the IAAF have today announced that South African track star Caster Semenya will be allowed to continue her career after nearly a year of official uncertainty about her ‘status’, and the results of the tests she has been forced to undertake will remain confidential.
problems began for Ms Semenya hours before she won 800m gold at the World Championships in Berlin last year, as a ball of rumours that had been circulating for a while suddenly hardened into an official investigation into her entitlement to complete in women’s athletic competitions. without ever being explicit about exactly what evidence lies at the basis of the suspicions (and therefore inviting speculation that it was simply a combination of her being fast, tall and broad), the IAAF reported that Semenya would have to undergo ‘gender tests’.
as you as intelligent RQT readers will be aware, the notion of ‘gender tests’ is a quite ridiculous one. despite what the IAAF thinks (and to be fair the BBC, The Guardian and almost every other news agency failed to correct them), in proper terms gender could never be ascertained by a test, given that gender is, as C20th philosophy and sociology has taught us, a fluid quality that each of us performs. in this sense, the term ‘gender’ is not synonymous with ‘sex’, which is what the IAAF really meant but was perhaps a bit embarrassed to say. in the simplest terms, ‘sex’ relates to biology, whereas ‘gender’ relates to social identity, which is why ‘gender tests’ is a nonsense concept.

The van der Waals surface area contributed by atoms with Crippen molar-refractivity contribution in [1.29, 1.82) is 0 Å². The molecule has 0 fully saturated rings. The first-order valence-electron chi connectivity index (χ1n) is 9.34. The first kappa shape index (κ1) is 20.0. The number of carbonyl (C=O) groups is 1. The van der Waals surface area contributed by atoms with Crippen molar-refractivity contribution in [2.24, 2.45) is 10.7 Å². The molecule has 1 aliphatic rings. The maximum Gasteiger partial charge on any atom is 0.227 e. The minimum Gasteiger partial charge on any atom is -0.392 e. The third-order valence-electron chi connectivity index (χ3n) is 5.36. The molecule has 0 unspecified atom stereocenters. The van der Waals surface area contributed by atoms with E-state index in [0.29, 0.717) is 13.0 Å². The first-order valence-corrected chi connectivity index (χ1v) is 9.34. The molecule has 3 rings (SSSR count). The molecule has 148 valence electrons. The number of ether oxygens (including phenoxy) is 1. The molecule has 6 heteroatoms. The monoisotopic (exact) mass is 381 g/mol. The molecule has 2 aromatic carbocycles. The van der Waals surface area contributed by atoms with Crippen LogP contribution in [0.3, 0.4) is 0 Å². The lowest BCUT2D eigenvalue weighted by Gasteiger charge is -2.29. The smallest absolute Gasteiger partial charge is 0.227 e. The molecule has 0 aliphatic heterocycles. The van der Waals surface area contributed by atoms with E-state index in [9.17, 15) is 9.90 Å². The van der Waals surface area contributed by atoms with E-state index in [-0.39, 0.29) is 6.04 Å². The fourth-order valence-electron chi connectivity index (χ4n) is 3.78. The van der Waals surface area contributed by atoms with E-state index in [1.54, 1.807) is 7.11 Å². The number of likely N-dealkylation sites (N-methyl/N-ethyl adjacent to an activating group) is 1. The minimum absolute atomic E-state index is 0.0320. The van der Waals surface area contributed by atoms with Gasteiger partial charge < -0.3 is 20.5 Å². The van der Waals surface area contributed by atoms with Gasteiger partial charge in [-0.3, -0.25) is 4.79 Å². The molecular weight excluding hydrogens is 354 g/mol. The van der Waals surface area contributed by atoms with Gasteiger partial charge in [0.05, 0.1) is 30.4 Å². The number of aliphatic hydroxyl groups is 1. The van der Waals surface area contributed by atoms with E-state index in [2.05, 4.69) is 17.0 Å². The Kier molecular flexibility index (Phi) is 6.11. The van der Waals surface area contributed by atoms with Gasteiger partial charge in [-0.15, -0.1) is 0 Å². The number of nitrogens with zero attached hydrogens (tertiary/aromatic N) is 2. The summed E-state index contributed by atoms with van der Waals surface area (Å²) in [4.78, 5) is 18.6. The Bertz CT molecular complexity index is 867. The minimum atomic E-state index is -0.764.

the deeper problem, however, is that while a ‘gender test’ would be meaningless, a ‘sex test’ wouldn’t necessarily prove any more helpful. the issue is that while much of Western society continues to think of biological sex as being an essentialist and binary concept – i.e. a person is either a man or a woman – in reality this is quite far from the case. as the brilliant work on theology and intersex conditions by Dr Susannah Cornwall – my talented partner in crime and life (known to RQT readers as simply ‘The Dr’) – has shown, there are all kinds of experiences that disrupt this over-simplistic conception of sex, the most fundamental of which being that science is finding it ever increasingly difficult to find any absolute basis for the distinction at all. (for more info on her work, read Dr Cornwall’s blog here)
we can probably all see that sex cannot be determined on the basis of the external appearance of genitalia, because there are many conditions that result in unexpected relationships between external and internal apparatus. however, likewise, the best research shows that internal sex characteristics, chromosomes and even the size of gametes (considered until recently the only reliable location of sex distinction) cannot be relied on to give a universal decree as to the sex of the individual under consideration.